Even at the onset of the pandemic, racial health disparities played a large role in determining which patients got tested and which did not. Early CDC testing criteria dictated that patients exhibiting fever, cough, and labored breathing, but had recently traveled to an area where COVID-19 cases were prevalent or had come into contact with anyone who fit those guidelines should be tested. Dr. Uché Blackstock, who works part-time at an urgent care center in Brooklyn, noted in "How Racial Health Disparities Will Play Out in the Pandemic," that the majority of patients who fit that criteria at her clinic were typically "affluent and white." Black patients that presented flu-like symptoms and tested negative for the flu did not get tested for COVID-19 because they did not fit the other criteria. Unfortunately, it's impossible to know for sure if they had the illness. "It shows the peak of our systemic inequities that certain people can be tested so easily—and not just easily, but the tests that they’re getting seem to be from companies that have very quick turnarounds. My patients are waiting five to seven days to find out. So for five to seven days you’re asking someone to self-quarantine at home. Don’t go out. Minimize your exposure to other people. And these people have jobs. One thing I have noticed is that a lot of my Black patients work for the city. They are essential employees. They’re bus drivers. They work for transit. They can’t really afford to be out of work anyway, and they still have to work. They don’t have the luxury of working remotely."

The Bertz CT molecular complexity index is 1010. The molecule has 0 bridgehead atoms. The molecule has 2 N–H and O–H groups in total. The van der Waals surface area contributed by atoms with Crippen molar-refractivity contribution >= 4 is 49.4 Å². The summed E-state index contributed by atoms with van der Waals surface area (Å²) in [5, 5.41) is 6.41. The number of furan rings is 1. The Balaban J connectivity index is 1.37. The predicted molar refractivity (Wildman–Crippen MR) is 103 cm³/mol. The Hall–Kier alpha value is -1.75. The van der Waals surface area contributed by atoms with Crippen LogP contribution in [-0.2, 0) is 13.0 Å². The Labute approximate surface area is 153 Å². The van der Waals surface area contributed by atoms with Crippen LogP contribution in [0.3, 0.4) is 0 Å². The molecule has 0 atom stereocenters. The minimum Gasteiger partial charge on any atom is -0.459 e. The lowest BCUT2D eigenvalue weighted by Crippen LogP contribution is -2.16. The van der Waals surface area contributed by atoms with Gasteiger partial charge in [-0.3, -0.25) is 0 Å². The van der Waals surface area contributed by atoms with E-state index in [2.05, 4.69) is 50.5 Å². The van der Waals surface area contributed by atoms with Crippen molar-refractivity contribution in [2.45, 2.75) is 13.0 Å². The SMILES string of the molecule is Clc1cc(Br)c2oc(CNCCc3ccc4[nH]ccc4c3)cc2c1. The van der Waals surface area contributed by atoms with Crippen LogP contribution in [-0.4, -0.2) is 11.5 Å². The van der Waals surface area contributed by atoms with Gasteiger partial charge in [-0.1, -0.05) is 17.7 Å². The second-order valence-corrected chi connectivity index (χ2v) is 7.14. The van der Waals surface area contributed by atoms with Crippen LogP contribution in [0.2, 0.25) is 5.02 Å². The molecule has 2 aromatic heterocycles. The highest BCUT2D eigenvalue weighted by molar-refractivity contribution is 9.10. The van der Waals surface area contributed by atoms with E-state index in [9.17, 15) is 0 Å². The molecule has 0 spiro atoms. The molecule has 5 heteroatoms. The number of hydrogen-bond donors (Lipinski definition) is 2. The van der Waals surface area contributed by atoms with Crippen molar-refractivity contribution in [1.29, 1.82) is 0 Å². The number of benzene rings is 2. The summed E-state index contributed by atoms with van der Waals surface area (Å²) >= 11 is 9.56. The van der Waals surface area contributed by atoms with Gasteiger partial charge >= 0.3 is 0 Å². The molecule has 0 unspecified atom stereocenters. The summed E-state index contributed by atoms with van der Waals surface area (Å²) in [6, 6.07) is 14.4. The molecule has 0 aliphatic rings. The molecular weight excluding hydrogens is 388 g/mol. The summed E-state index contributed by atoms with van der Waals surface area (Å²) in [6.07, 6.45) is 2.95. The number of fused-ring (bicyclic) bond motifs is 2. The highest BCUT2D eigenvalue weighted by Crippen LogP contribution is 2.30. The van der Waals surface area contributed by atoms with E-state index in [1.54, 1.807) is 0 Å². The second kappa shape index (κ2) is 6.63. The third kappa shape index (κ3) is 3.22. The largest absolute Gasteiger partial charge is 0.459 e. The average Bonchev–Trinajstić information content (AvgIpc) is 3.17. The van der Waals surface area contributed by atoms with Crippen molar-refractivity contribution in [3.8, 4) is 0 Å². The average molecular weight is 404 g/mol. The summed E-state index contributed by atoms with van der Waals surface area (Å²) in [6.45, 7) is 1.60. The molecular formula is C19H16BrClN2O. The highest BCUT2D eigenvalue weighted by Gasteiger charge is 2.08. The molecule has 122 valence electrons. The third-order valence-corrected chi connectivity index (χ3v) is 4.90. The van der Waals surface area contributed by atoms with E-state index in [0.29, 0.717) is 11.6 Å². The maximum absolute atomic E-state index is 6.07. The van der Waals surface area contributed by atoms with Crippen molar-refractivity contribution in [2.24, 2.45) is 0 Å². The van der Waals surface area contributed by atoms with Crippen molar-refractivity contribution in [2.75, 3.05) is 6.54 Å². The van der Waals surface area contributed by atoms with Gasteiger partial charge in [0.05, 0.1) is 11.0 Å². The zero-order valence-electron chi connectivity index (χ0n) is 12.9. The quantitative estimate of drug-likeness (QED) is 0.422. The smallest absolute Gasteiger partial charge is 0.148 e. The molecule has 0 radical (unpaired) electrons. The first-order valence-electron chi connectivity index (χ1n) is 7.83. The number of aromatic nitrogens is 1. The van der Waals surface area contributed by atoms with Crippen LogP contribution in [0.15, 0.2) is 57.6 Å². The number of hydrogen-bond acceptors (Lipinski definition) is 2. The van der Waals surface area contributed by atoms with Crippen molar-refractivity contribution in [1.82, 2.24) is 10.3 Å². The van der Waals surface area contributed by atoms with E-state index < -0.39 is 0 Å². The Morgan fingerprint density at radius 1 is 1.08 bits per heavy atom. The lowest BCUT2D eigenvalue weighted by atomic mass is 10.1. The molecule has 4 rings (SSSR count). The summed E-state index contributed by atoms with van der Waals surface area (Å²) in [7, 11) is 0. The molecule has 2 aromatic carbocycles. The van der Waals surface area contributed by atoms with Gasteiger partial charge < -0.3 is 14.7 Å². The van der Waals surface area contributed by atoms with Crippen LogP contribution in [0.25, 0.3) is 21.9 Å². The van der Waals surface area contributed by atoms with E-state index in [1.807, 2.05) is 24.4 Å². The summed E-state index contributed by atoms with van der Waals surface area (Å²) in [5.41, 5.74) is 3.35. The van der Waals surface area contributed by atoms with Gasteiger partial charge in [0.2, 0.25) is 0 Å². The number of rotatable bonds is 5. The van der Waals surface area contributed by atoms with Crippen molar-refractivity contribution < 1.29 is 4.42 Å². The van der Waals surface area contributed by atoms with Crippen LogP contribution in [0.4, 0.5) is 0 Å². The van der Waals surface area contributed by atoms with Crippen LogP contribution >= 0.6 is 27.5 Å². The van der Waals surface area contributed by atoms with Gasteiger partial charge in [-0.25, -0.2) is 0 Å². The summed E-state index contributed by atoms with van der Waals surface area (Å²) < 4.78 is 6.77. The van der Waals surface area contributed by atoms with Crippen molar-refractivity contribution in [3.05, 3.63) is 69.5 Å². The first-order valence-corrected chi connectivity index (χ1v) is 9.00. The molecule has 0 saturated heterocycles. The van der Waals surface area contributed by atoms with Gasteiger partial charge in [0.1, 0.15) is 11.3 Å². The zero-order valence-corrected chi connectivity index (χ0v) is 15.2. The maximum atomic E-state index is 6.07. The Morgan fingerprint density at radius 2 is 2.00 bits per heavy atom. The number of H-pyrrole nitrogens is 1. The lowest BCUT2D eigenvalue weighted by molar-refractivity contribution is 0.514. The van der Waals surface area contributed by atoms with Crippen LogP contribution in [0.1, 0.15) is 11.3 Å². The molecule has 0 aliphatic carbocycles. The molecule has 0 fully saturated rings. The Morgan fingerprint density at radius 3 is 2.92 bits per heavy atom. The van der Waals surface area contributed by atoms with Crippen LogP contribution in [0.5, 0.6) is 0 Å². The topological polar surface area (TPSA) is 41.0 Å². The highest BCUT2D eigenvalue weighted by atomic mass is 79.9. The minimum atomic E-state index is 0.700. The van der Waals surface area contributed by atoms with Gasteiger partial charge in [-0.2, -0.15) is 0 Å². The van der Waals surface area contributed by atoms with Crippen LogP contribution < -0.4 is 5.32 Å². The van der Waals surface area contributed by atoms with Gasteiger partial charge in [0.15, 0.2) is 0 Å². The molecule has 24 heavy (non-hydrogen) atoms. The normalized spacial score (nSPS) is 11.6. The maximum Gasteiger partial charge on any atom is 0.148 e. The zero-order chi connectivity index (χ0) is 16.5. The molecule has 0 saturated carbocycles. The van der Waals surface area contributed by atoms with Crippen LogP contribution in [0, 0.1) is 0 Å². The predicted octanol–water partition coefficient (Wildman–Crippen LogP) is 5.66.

Research shows that clinicians tend to negatively stereotype and make assumptions about patients of color, which influences the level of care and attention they give those patients. "When it’s time for clinicians to ration resources, I think we can already assume that Black patients are going to be disadvantaged because they’re not going to be listened to." Due to a systemic deficiency in receiving good health care and little guidance in proper nutrition and exercise, patients of color are at higher risk of developing hypertension, asthma, diabetes, and other conditions that may lead to increased complications from COVID-19. In addition, many low income communities where people of color live are found near toxic dumping sites, or have high numbers of cockroaches and other vermin whose droppings trigger asthma. These environmental factors also contribute to their health disparities. So, what's at stake? "Humanity. If we don’t think about the most vulnerable members of our society, what kind of society are we? We talk about all the values of living in this country, but if we don’t take care of each other, we don’t take care of the people that really have the least, then we are on a, really, a very dangerous, dangerous course—especially with this pandemic."